It Would Seem In the


It Would Seem

In the entry below I asked:

Again, can a higher loyalty override the loyalty to the state (render unto Caesar. . .) thus, in Bonhoeffer's case, does a loyalty to God override a loyalty to Hitler?

Using the mathematical guideline that a single negative instance disproves the conclusion, one can conclude that this statement can never be true in committing an action specifically prohibited by God (i.e. murder). It can be true in commiting an act prohibited by the state. For example it ALWAYS a sin to bomb an abortion clinic or to cause harm to any member of that clinic staff deliberately. It may not be sinful, and it may be righteous, in opposition to unjust laws and unjust legislation arising from the improper source, to block the entrance to an aboriton clinic (legal disclaimer: not an action I would encourage as there are other legal means toward accomplishing the same goal). So we can say that while it may be proper to attend to a higher authority when the action tends toward His will, it is never appropriate to do so when the action is in direct opposition to His stated will (let's say, the 10 commandments). This still leaves open the whole question of the definition of the situation (assassination, etc.). But the answer to the question is fairly obvious and should have been before I asked. You can never commit a sin for purposes of achieving a good. Sometimes my foggy brain suggests possiblities that are not. Oh well.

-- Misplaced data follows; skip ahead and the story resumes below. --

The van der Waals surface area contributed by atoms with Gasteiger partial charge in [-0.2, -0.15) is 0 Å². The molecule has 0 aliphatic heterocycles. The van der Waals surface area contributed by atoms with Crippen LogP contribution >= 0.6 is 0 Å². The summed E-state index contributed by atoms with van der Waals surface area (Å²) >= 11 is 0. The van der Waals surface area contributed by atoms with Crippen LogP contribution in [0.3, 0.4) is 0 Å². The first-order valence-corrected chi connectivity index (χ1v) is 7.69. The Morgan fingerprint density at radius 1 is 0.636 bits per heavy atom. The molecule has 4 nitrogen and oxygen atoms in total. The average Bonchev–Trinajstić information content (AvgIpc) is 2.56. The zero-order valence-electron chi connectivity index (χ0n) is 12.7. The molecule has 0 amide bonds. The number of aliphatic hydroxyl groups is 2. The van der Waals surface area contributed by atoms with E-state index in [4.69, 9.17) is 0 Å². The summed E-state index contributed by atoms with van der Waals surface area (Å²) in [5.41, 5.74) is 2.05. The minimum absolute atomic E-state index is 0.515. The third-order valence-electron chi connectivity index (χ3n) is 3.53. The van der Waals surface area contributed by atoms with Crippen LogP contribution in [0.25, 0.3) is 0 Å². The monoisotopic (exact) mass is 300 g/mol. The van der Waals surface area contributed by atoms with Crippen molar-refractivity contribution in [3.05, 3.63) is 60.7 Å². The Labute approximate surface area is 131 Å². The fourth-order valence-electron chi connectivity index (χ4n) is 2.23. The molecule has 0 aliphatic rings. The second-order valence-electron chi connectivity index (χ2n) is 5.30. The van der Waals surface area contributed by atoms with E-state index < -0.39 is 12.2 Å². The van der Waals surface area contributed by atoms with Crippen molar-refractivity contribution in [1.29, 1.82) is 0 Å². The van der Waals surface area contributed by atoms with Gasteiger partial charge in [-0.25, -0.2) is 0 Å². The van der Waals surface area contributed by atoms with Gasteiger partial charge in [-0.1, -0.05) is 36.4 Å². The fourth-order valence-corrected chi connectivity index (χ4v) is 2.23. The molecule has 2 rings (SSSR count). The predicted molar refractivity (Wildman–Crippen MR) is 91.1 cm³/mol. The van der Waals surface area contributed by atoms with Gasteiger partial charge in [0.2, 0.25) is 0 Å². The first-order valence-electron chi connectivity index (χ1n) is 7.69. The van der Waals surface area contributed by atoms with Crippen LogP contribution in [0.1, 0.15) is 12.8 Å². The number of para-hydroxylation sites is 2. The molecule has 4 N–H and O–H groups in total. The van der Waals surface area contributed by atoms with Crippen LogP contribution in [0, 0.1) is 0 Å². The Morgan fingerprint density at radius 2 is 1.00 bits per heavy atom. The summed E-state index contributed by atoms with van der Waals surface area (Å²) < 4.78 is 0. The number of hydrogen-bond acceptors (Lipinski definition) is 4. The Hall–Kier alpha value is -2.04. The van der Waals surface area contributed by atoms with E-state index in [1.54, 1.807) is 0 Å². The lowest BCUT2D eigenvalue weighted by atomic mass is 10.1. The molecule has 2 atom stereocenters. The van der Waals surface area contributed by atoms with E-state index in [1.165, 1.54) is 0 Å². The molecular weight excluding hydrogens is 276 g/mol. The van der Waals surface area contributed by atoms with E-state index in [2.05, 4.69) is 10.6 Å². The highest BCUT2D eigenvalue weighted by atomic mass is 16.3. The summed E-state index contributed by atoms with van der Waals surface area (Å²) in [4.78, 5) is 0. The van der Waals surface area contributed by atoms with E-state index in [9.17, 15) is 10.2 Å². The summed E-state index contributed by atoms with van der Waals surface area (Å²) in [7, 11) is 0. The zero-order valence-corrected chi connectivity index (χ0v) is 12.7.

Bookmark and Share



About this Entry

This page contains a single entry by Steven Riddle published on January 30, 2003 10:03 AM.

More on Assassination The help was the previous entry in this blog.

On the Jesuits is the next entry in this blog.

Find recent content on the main index or look in the archives to find all content.

My Blogroll